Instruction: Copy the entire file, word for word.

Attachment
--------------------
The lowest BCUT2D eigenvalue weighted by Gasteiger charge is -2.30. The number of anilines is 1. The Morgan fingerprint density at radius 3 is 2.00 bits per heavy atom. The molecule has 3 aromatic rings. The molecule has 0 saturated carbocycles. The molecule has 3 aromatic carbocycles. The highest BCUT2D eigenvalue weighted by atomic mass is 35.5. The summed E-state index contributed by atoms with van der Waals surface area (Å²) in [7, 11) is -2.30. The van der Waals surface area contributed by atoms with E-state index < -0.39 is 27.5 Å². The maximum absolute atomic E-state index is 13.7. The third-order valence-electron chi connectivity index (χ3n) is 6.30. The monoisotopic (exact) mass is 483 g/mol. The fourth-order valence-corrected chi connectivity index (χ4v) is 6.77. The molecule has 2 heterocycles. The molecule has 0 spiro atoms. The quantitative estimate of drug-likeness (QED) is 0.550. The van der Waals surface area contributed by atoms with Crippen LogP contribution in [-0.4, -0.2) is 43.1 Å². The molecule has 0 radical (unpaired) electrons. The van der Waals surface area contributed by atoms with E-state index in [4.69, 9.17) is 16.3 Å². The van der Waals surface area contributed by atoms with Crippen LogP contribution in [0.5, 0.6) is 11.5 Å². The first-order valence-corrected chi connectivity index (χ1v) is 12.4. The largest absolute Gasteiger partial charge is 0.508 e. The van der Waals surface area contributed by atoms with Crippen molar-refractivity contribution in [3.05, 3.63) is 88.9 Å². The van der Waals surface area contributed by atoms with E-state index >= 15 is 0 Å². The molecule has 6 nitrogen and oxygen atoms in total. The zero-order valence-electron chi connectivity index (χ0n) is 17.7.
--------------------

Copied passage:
The lowest BCUT2D eigenvalue weighted by Gasteiger charge is -2.30. The number of anilines is 1. The Morgan fingerprint density at radius 3 is 2.00 bits per heavy atom. The molecule has 3 aromatic rings. The molecule has 0 saturated carbocycles. The molecule has 3 aromatic carbocycles. The highest BCUT2D eigenvalue weighted by atomic mass is 35.5. The summed E-state index contributed by atoms with van der Waals surface area (Å²) in [7, 11) is -2.30. The van der Waals surface area contributed by atoms with E-state index < -0.39 is 27.5 Å². The maximum absolute atomic E-state index is 13.7. The third-order valence-electron chi connectivity index (χ3n) is 6.30. The monoisotopic (exact) mass is 483 g/mol. The fourth-order valence-corrected chi connectivity index (χ4v) is 6.77. The molecule has 2 heterocycles. The molecule has 0 spiro atoms. The quantitative estimate of drug-likeness (QED) is 0.550. The van der Waals surface area contributed by atoms with Crippen LogP contribution in [-0.4, -0.2) is 43.1 Å². The molecule has 0 radical (unpaired) electrons. The van der Waals surface area contributed by atoms with E-state index in [4.69, 9.17) is 16.3 Å². The van der Waals surface area contributed by atoms with Crippen LogP contribution in [0.5, 0.6) is 11.5 Å². The first-order valence-corrected chi connectivity index (χ1v) is 12.4. The largest absolute Gasteiger partial charge is 0.508 e. The van der Waals surface area contributed by atoms with Crippen molar-refractivity contribution in [3.05, 3.63) is 88.9 Å². The van der Waals surface area contributed by atoms with E-state index >= 15 is 0 Å². The molecule has 6 nitrogen and oxygen atoms in total. The zero-order valence-electron chi connectivity index (χ0n) is 17.7.